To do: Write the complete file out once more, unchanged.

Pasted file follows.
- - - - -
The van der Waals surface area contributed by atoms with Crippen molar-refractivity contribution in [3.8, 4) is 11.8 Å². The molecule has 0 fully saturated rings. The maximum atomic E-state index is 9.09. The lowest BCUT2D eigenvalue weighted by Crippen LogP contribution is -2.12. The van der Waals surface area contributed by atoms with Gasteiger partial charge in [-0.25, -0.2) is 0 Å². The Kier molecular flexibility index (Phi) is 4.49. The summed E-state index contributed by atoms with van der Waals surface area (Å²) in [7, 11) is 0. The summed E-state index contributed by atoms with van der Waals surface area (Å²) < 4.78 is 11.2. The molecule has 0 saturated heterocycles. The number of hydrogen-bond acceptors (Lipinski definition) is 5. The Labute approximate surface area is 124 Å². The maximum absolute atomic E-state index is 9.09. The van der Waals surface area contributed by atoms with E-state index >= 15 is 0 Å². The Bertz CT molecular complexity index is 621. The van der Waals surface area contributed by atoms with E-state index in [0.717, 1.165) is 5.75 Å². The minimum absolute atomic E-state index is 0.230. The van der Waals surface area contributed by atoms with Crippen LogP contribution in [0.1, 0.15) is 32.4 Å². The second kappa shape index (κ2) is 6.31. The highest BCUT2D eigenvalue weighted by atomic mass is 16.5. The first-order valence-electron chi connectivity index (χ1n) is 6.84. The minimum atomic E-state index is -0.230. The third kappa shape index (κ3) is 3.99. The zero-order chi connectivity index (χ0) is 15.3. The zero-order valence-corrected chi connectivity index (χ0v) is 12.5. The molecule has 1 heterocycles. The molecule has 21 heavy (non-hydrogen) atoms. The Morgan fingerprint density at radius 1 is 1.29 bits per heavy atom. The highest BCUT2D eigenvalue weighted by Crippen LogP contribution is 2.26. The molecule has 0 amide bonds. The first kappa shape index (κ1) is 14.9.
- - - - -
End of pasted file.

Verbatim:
The van der Waals surface area contributed by atoms with Crippen molar-refractivity contribution in [3.8, 4) is 11.8 Å². The molecule has 0 fully saturated rings. The maximum atomic E-state index is 9.09. The lowest BCUT2D eigenvalue weighted by Crippen LogP contribution is -2.12. The van der Waals surface area contributed by atoms with Gasteiger partial charge in [-0.25, -0.2) is 0 Å². The Kier molecular flexibility index (Phi) is 4.49. The summed E-state index contributed by atoms with van der Waals surface area (Å²) in [7, 11) is 0. The summed E-state index contributed by atoms with van der Waals surface area (Å²) < 4.78 is 11.2. The molecule has 0 saturated heterocycles. The number of hydrogen-bond acceptors (Lipinski definition) is 5. The Labute approximate surface area is 124 Å². The maximum absolute atomic E-state index is 9.09. The van der Waals surface area contributed by atoms with E-state index >= 15 is 0 Å². The Bertz CT molecular complexity index is 621. The van der Waals surface area contributed by atoms with E-state index in [0.717, 1.165) is 5.75 Å². The minimum absolute atomic E-state index is 0.230. The van der Waals surface area contributed by atoms with Crippen LogP contribution in [0.1, 0.15) is 32.4 Å². The second kappa shape index (κ2) is 6.31. The highest BCUT2D eigenvalue weighted by atomic mass is 16.5. The first-order valence-electron chi connectivity index (χ1n) is 6.84. The minimum atomic E-state index is -0.230. The third kappa shape index (κ3) is 3.99. The zero-order chi connectivity index (χ0) is 15.3. The zero-order valence-corrected chi connectivity index (χ0v) is 12.5. The molecule has 1 heterocycles. The molecule has 21 heavy (non-hydrogen) atoms. The Morgan fingerprint density at radius 1 is 1.29 bits per heavy atom. The highest BCUT2D eigenvalue weighted by Crippen LogP contribution is 2.26. The molecule has 0 amide bonds. The first kappa shape index (κ1) is 14.9.